Thomas Paine’s life started in January 29, 1737 in the town of Thetford, County Norfolk. Joseph Paine and Frances Cocke were the parents of Thomas Paine and they both wanted him to become something in a higher profession other than to follow his father’s trade. With this intention, his parents made a sacrifice to enrolled Paine into the local grammar school at the age of six in hopes of him becoming a lawyer or a doctor but unfortunately, Paine dropped out of school later on in the years to follow his father’s trade. Paine didn’t do so well at that either and he experimented with other jobs such as a privateer, an excise, and finally a journalist. Paine became an important figure publishing many of his works including “Common Sense”, an influential piece that pushed for independence, which was published in 1776 and followed by “The American Crisis”. Later in his lifetime, he was arrested for not supporting the execution of Louis XVI and was put away in jail for some time. However, Paine escaped the Guillotine with the help of James Monroe and returned to the Colonies after being invited by President Jefferson. On June 8, 1809, he died at the age of 72 in New York. England & the Colonies
During the 1770’s leading up to the Declaration of Independence, there were many conflicts within the nation of America and also conflicts with the Great Britain. There was the Olive Branch Petition which was brought together by the Continental Congress to be sent to the king as an act of reconciliation. It was disregarded by the king and no action was taken. Another event that happened was the war between the colonists in Boston. The British troops marched to concord with orders to “seize arms being stockpiled there.” (Give Me Liberty, 192) Later, the Second Continental Congress gives permission to start an army that would be led by George Washington and the Congress printed money intended for the army. Britain sent thousands of troops to the colonies after declaring them in state of rebellion and ordered the closing of ports. There were also the taxes on tea which made many of the colonists very angry. This was called the Tea Act. The government used the Tea Act as a way of increasing profits and resulted in the Boston Tea Party. As a result, over 300 barrels of tea into the ocean by colonists disguised as Indians to rebel against the act. Summary of Common Sense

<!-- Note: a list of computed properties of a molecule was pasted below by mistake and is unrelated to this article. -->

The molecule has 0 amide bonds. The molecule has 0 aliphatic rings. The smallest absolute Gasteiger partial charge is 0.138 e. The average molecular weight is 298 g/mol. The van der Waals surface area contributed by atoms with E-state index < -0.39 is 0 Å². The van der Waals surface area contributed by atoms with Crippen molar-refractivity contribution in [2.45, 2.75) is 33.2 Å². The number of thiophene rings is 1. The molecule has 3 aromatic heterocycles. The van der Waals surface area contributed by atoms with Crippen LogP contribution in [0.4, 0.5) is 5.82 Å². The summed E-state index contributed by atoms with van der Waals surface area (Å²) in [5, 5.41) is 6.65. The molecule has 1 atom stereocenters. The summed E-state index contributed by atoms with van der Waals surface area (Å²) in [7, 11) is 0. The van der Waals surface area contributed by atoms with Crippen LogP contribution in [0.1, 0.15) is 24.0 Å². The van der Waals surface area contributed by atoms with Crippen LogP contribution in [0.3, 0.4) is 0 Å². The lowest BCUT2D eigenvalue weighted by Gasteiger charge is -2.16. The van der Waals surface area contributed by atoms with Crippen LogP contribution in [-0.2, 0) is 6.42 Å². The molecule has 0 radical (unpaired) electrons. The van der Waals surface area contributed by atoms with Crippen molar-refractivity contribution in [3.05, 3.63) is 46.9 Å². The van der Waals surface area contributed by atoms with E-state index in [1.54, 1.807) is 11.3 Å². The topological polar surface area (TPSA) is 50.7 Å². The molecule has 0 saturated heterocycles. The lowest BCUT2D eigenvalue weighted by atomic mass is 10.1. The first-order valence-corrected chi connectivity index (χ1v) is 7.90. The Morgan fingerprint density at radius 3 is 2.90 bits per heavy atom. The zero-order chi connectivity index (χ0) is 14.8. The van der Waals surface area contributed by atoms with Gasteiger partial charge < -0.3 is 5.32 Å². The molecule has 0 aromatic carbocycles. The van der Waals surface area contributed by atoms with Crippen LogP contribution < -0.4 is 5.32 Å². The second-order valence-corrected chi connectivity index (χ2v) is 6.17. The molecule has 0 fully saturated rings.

Common Sense was a pamphlet that was written by Thomas Paine and published with the help of Robert Bell in January, 1776 in Philadelphia. Common Sense consisted of 46 pages in which Thomas Paine basically discusses to his audience, the North American Colonies, the need for independence from England and he also talks about becoming self governing country. Paine wrote that “while there may have been a time when American dependence on England had been beneficial,” the colonies no longer need the English to help because they are “growing maturity as a nation and as a people.” “We may as well believe that because a child has thrived upon milk that it is never to have meat.”(46 Pages, 73) Common Sense was written in a simple manner for the people to understand it clearly. Paine wrote about how “people’s rights were natural rights conferred not by the governments but by the creator” meaning that colonists didn’t have to fight to defend their rights but it was Britain who had the responsibility to defend and protect their rights as well as “preserving those rights on behalf of its subjects.” (46 Pages, 74) From there, Paine started discussing matters about King George who was considered the “real villain of Common sense.” (46 Pages, 74) He talked about how hereditary rule was bizarre for the reason that the right to govern was passed down from one generation to the next. Both the king and the House of Lords followed the hereditary rule and only the House of Commons were for the people. Therefore, the problem with this is that the hereditary group, the king and the...
References: Liell, Scott. 46 Pages. Philadelphia, Pennsylvania: Running
Press , 2003. Print.
Foner, Eric. Give Me Liberty. 3rd Edition. 1. New York,
New York: W.W Norton & Company, 2012. Print.
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